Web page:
Høje, landskab og bosættelse – Rekognosceringer ved Tobøl-Plougstrup-højgruppen
Nøgleord:høje, landskab, bosættelse, rekognoscering, Tobøl-Plougstrup-højgruppen
ResuméBarrows, Landscape and Settlement
Field surveys at the Tobøl-Plougstrup barrow group
A group of barrows located between the villages of Tobøl and Plougstrup in the parishes of Føvling and Jernved in Ribe County has on several occasions been the object of intense archaeological interest. The group consists of 26 burial mounds all situated close to or in some cases almost directly on the eroded banks of the Kongeå river meadows (fig. 1). Extraordinarily lavish grave goods together with conspicuously large mounds have contributed to an impression of an area of special significance in prehistory. It is, however, the recovery of well-preserved oak log coffins from the Early Bronze Age in three different mounds, which in particular has drawn attention to the locality. The coffins were in every case uncovered under adverse circumstances leaving only scattered information on find circumstances and grave goods.
As part of a larger research program the Tobøl-Plougstrup area was revisited in 1999 where a number of drillings were carried out in selected mounds. The aim was to obtain knowledge on prehistoric soil development, principles of barrow construction and preservation of organic matter in the mounds. In the core of several mounds the presence of an iron pan encapsulation was detected. These iron pans facilitate the preservation of organic matter and have been observed in connection with almost all discoveries of oak log coffins. Recent investigations suggest that the iron pans have developed because of special constructionmethods. This has added to the impression of the special role of the barrow group. In the period 2002-2004 the five metre-high Skelhøj mound will be excavated. With an iron pan encapsulated core the excavation opens the possibility of improved insights into a variety of aspects of Early Bronze Age society. Furthermore, soil analyses of sod material from the other mounds throw light on long-term cultural exploitation of the areas in the vicinity of the individual mounds.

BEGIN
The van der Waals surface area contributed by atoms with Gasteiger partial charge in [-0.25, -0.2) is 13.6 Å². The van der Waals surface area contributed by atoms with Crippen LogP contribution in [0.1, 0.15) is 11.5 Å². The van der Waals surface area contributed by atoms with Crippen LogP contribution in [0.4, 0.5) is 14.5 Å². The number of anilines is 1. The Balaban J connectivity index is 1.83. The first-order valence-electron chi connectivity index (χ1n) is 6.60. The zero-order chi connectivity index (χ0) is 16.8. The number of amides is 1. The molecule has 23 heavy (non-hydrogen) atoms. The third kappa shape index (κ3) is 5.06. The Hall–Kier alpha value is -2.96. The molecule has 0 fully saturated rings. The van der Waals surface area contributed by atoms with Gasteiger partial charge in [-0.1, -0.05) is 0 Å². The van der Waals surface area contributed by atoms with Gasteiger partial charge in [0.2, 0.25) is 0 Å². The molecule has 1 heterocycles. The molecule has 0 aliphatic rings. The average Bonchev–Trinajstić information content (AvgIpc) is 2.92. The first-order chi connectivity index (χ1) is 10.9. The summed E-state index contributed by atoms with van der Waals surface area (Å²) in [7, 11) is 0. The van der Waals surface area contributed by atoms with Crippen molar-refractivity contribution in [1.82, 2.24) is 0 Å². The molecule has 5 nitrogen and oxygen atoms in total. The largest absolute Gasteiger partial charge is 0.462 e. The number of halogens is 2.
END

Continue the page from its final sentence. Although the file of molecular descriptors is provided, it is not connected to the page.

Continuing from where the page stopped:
Existing information on Late Neolithic and Early Bronze Age finds suggests that settlement was restricted to the southern side of the Kongeåen, opposite the mounds (fig. 1). This leaves an impression of a secluded ritual landscape on the northern banks of the river.
Focusing on the overall role of mound building and its effect on the development of settlement and landscape it was decided to carry out a systematic field survey of the area. The applied survey strategy had to enable studies of both regular occupation sites and patterns of “off-site” land use. Based on this demand and a wish to preserve the compatibility of the collected material it was decided to apply a strategy of adaptive cluster sampling.